Copy Matters: Benefits, Not Features

Copy Matters: Benefits, Not Features

March 7, 2012 by

This is part two in our Copy Matters series.

One simple way to make your copy more engaging is to write about benefits, not features. Readers want to know what’s in it for themselves, not what’s in it for you. So write for them, not for you.

Features are all about you. It’s the checklist of whatever you have to offer. Certainly you care about it, but it doesn’t mean anybody else does. Features are how many services you offer and the incredible music and the coffee hour. But most people don’t come to church (or buy anything) because of a list of features.

They do it for the benefits. Benefits are all about them. How does this church service (or product) benefit them? The spiritual change, the fellowship, the community–those are benefits. While features are external, benefits are internal. Benefits are all about what people get out of it, what they experience, what’s important to them.

A quick example: A car dealer is selling features when he talks about the hybrid engine. He’s selling benefits when he talks about how much you can save on gas and how you’re doing something good for the environment.

Another example: The salesperson at Best Buy talked features when she told me the cell phone we were looking at had 512 MB of memory (what does that mean?) and could access the Android Market (so?). Apple talks benefits when they say an iPhone can hold 5,000 songs (how the feature of memory can benefit me!) and their commercials say ‘There’s an app for that,’ (how the feature of apps can benefit me!).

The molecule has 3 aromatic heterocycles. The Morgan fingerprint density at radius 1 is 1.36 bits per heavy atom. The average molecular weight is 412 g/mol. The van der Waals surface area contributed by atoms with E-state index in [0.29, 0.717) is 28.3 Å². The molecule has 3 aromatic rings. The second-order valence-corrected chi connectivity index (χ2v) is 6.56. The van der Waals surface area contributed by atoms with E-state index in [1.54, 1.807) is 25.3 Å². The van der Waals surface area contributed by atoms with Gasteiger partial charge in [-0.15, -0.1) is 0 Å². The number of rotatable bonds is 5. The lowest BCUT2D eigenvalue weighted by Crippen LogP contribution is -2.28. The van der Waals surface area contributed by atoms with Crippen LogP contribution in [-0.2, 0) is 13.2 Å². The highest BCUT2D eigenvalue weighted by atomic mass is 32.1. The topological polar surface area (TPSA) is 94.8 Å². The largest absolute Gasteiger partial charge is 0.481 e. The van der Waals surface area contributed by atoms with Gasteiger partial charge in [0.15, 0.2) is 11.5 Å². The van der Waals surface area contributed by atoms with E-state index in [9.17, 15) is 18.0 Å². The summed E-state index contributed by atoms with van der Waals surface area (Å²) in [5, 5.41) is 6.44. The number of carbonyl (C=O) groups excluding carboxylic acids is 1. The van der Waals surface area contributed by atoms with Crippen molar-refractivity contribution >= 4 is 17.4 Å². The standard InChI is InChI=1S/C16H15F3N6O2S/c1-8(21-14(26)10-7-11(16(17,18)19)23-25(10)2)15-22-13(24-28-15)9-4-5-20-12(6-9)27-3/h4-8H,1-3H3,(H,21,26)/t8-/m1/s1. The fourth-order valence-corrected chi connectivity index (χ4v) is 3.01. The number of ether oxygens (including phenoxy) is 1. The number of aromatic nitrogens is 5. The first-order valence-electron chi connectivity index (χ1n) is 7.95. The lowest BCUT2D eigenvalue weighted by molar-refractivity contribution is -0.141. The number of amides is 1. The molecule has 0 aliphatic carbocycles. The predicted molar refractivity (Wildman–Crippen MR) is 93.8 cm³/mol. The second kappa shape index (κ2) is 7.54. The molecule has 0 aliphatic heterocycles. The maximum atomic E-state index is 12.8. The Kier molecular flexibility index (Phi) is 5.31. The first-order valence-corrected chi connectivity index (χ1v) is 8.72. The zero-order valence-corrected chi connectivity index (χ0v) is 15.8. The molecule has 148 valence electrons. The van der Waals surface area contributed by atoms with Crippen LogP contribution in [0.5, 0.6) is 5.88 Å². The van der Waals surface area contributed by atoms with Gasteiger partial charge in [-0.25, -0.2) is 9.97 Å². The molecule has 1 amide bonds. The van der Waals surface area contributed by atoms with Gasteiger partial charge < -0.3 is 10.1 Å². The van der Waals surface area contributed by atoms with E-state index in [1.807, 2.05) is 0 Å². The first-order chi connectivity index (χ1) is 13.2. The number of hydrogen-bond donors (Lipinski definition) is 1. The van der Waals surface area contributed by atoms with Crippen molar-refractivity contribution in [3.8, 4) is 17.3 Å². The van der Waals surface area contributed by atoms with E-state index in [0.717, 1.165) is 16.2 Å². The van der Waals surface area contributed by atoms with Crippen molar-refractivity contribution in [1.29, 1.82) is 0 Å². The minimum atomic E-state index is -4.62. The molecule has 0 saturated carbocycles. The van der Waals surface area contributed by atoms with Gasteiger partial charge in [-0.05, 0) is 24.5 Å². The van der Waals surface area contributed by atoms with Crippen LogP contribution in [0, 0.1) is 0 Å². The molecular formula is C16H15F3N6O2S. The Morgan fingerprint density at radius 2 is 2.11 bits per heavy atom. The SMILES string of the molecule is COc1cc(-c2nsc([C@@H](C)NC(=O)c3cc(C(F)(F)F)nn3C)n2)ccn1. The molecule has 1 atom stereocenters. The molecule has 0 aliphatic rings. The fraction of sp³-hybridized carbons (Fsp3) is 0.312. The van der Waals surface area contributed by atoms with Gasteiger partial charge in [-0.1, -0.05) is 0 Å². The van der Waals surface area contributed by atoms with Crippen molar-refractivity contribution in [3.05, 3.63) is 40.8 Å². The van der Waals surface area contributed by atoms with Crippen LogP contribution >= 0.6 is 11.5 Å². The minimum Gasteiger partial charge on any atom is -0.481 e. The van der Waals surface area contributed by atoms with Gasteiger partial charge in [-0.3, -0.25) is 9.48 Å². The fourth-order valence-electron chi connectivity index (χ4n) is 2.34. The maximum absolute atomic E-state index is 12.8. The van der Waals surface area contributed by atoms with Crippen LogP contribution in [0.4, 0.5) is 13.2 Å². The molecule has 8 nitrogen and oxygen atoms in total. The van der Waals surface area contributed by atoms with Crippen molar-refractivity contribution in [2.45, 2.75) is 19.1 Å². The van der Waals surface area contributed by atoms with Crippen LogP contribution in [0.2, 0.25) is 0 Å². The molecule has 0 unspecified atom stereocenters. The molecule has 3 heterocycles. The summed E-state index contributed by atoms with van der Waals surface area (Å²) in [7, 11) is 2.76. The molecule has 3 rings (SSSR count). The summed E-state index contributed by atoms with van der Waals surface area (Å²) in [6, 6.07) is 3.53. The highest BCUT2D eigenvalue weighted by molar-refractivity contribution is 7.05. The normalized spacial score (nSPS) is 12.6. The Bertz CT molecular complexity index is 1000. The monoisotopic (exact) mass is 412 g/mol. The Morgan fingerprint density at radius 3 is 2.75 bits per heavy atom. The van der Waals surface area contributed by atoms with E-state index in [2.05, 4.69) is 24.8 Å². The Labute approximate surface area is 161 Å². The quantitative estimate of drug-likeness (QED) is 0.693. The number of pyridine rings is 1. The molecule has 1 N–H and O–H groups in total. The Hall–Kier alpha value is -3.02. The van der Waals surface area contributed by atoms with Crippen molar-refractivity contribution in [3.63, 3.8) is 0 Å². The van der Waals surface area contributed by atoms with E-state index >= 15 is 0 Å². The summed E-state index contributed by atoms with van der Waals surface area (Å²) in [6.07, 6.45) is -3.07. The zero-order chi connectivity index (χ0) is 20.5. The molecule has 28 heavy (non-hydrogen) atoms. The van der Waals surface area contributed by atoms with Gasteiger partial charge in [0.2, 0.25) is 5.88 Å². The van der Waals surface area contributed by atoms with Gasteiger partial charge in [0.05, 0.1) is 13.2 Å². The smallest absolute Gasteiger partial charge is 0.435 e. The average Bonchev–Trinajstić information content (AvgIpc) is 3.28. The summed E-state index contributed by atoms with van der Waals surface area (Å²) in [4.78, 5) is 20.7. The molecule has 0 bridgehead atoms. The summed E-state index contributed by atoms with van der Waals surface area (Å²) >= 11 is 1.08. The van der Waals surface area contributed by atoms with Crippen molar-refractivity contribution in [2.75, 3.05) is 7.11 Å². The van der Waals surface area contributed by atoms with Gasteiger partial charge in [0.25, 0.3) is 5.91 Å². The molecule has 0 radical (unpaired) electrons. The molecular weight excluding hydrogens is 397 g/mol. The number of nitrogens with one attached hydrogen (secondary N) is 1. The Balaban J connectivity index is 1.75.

When you write copy for your church it’s tempting to talk features. But don’t. Talk about how the features can benefit your audience:

  • Don’t just talk about your 57 varieties of small groups, talk about how everyone can find their place with small groups that appeal to every interest. How many small groups you have is a feature, why you have them is a benefit.
  • Don’t just say the business meeting is at 7, say you’ll be celebrating what God has done over the past year and looking ahead to what he’ll do this year. The hum-drum details of your business meeting are features, but why people should care about your business meeting? Benefits.
  • Don’t just encourage people to check out the new Facebook page, encourage people to invite their friends and share their church on Facebook. Having a Facebook page is a feature, what you can do with a Facebook page is a benefit.

Features are important, but they’re not the hook. Features are the fine print, the back of the brochure, the stuff you can put online. The benefits are what people care about and that’s what you should primarily be writing about. Put the benefits in the bulletin, the announcements, the postcard and the tweet. Put the features on your website. Make your headline about the benefits. Put the features in the body copy.

There’s always room to talk about features later. Features are the fine print. But the hook is the benefits.


Getting Started: Copy Matters - "Bad writing tries too hard to impress."

Post By:

Kevin D. Hendricks